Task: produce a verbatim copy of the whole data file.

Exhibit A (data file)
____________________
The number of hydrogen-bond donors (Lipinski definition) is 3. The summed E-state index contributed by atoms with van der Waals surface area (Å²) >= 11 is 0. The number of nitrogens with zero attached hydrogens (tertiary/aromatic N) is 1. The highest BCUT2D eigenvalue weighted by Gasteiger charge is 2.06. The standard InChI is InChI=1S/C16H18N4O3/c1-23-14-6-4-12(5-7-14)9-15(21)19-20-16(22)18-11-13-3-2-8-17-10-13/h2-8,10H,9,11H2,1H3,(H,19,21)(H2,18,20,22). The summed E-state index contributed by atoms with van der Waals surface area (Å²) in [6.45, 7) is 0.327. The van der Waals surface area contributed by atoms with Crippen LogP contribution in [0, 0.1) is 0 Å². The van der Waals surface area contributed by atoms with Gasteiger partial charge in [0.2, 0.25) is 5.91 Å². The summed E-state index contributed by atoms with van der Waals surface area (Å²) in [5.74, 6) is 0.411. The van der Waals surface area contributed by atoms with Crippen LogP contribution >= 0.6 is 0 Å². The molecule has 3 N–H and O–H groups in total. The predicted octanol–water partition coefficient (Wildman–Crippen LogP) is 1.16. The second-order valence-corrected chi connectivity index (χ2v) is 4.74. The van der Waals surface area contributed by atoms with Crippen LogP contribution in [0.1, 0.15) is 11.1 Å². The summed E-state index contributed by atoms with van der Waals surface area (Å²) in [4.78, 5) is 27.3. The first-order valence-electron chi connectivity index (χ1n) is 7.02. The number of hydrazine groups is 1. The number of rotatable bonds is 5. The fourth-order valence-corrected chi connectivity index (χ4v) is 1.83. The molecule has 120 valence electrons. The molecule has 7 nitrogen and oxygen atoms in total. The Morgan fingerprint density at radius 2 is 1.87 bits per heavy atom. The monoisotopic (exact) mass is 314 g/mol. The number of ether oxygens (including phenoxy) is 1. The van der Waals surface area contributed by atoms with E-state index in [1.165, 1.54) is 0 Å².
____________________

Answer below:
The number of hydrogen-bond donors (Lipinski definition) is 3. The summed E-state index contributed by atoms with van der Waals surface area (Å²) >= 11 is 0. The number of nitrogens with zero attached hydrogens (tertiary/aromatic N) is 1. The highest BCUT2D eigenvalue weighted by Gasteiger charge is 2.06. The standard InChI is InChI=1S/C16H18N4O3/c1-23-14-6-4-12(5-7-14)9-15(21)19-20-16(22)18-11-13-3-2-8-17-10-13/h2-8,10H,9,11H2,1H3,(H,19,21)(H2,18,20,22). The summed E-state index contributed by atoms with van der Waals surface area (Å²) in [6.45, 7) is 0.327. The van der Waals surface area contributed by atoms with Crippen LogP contribution in [0, 0.1) is 0 Å². The van der Waals surface area contributed by atoms with Gasteiger partial charge in [0.2, 0.25) is 5.91 Å². The summed E-state index contributed by atoms with van der Waals surface area (Å²) in [5.74, 6) is 0.411. The van der Waals surface area contributed by atoms with Crippen LogP contribution >= 0.6 is 0 Å². The molecule has 3 N–H and O–H groups in total. The predicted octanol–water partition coefficient (Wildman–Crippen LogP) is 1.16. The second-order valence-corrected chi connectivity index (χ2v) is 4.74. The van der Waals surface area contributed by atoms with Crippen LogP contribution in [0.1, 0.15) is 11.1 Å². The summed E-state index contributed by atoms with van der Waals surface area (Å²) in [4.78, 5) is 27.3. The first-order valence-electron chi connectivity index (χ1n) is 7.02. The number of hydrazine groups is 1. The number of rotatable bonds is 5. The fourth-order valence-corrected chi connectivity index (χ4v) is 1.83. The molecule has 120 valence electrons. The molecule has 7 nitrogen and oxygen atoms in total. The Morgan fingerprint density at radius 2 is 1.87 bits per heavy atom. The monoisotopic (exact) mass is 314 g/mol. The number of ether oxygens (including phenoxy) is 1. The van der Waals surface area contributed by atoms with E-state index in [1.165, 1.54) is 0 Å².